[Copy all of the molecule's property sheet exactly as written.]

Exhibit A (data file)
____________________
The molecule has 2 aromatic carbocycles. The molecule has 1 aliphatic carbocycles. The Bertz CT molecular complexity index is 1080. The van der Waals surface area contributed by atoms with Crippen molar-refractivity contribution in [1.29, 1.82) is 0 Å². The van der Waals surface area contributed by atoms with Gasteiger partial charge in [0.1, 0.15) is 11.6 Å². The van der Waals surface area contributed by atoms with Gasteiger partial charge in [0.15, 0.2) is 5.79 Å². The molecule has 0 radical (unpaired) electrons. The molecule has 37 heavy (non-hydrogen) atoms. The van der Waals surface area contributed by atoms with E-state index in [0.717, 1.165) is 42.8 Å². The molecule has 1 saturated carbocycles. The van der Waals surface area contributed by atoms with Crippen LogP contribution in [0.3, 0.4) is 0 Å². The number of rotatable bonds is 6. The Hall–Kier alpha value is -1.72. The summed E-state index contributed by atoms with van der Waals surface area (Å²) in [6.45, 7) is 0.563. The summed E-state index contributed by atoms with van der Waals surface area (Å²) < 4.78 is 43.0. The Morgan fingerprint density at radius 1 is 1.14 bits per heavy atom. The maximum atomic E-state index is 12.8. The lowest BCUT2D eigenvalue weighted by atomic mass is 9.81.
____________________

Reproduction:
The molecule has 2 aromatic carbocycles. The molecule has 1 aliphatic carbocycles. The Bertz CT molecular complexity index is 1080. The van der Waals surface area contributed by atoms with Crippen molar-refractivity contribution in [1.29, 1.82) is 0 Å². The van der Waals surface area contributed by atoms with Gasteiger partial charge in [0.1, 0.15) is 11.6 Å². The van der Waals surface area contributed by atoms with Gasteiger partial charge in [0.15, 0.2) is 5.79 Å². The molecule has 0 radical (unpaired) electrons. The molecule has 37 heavy (non-hydrogen) atoms. The van der Waals surface area contributed by atoms with E-state index in [0.717, 1.165) is 42.8 Å². The molecule has 1 saturated carbocycles. The van der Waals surface area contributed by atoms with Crippen LogP contribution in [0.3, 0.4) is 0 Å². The number of rotatable bonds is 6. The Hall–Kier alpha value is -1.72. The summed E-state index contributed by atoms with van der Waals surface area (Å²) in [6.45, 7) is 0.563. The summed E-state index contributed by atoms with van der Waals surface area (Å²) < 4.78 is 43.0. The Morgan fingerprint density at radius 1 is 1.14 bits per heavy atom. The maximum atomic E-state index is 12.8. The lowest BCUT2D eigenvalue weighted by atomic mass is 9.81.